Media Convergence in Middle East Challenged by Mindset
- 18 March 2014
One of the main challenges with media convergence in the Middle East is creating a culture of understanding for what convergence is all about, according to Dr Mohammad Ayish, professor and head of Department of Mass Communication at the American University of Sharjah.
“Convergence is not just about technology; it’s about understanding how these separate media outlets are coming together, and operating under a single media platform with this fusion, and producing a new type of format that is fitted for new media,” Ayish told Gulf News.
He was speaking at the 19th annual ECSSR conference, which kicked off on Tuesday. The two-day event is held under the theme of Technology; Impacts, Challenges, and the Future. Ayish was among the speakers, and discussed emerging trends and future directions of technology and media in the Arab world.
In his speech, Ayish discussed other challenges facing media convergence, and said they include technological, content, and financial issues, as well as government regulation.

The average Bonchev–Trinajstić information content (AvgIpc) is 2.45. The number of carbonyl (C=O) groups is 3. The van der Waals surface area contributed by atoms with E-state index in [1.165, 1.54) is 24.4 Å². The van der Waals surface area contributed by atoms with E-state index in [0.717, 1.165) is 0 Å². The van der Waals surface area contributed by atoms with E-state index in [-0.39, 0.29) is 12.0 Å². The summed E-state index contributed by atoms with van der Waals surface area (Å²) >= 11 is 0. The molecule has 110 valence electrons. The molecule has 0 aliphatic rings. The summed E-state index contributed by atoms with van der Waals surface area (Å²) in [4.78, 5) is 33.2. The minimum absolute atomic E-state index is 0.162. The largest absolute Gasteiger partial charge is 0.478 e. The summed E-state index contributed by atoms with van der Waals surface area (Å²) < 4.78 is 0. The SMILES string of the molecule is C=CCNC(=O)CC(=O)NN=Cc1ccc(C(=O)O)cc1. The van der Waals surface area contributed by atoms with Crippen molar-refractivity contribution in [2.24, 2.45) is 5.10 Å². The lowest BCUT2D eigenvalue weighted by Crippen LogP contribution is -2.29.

He added that the Arab world continues to lag behind in terms of infrastructure, and broadband connectivity compared to other countries.
“Technology is going faster than regulation, so we are chasing technology. Everyday there is something new coming, and we cannot create new laws every day, so this is a big challenge. The pace of change in technology is faster than the pace of change in the media environment,” Ayish said.
To keep up with such a rapid pace of change, Ayish said that pupils at schools and universities should be better educated on how to handle new forms of technology.
“Universities should have their curricula customised to include a lot of material about the new media, and convergence. You cannot keep teaching traditional media practices, and you expect your students to go out in the market and find jobs right away.
It takes the collaborative efforts of different stakeholders in the convergence process; universities, media, regulators, users, and civil society. It’s not a one-man business,” he said.
Despite its challenges, Ayish noted that Arab media have started embracing convergence but in different degrees. He described GCC countries as being at the forefront of the convergence, while other countries were still lagging behind.
“For the future, there’s no other option but to be part of this convergence. The bandwagon is moving forward, and you have to be part of that. Print is migrating to internet, and it will gradually disappear,” Ayish said.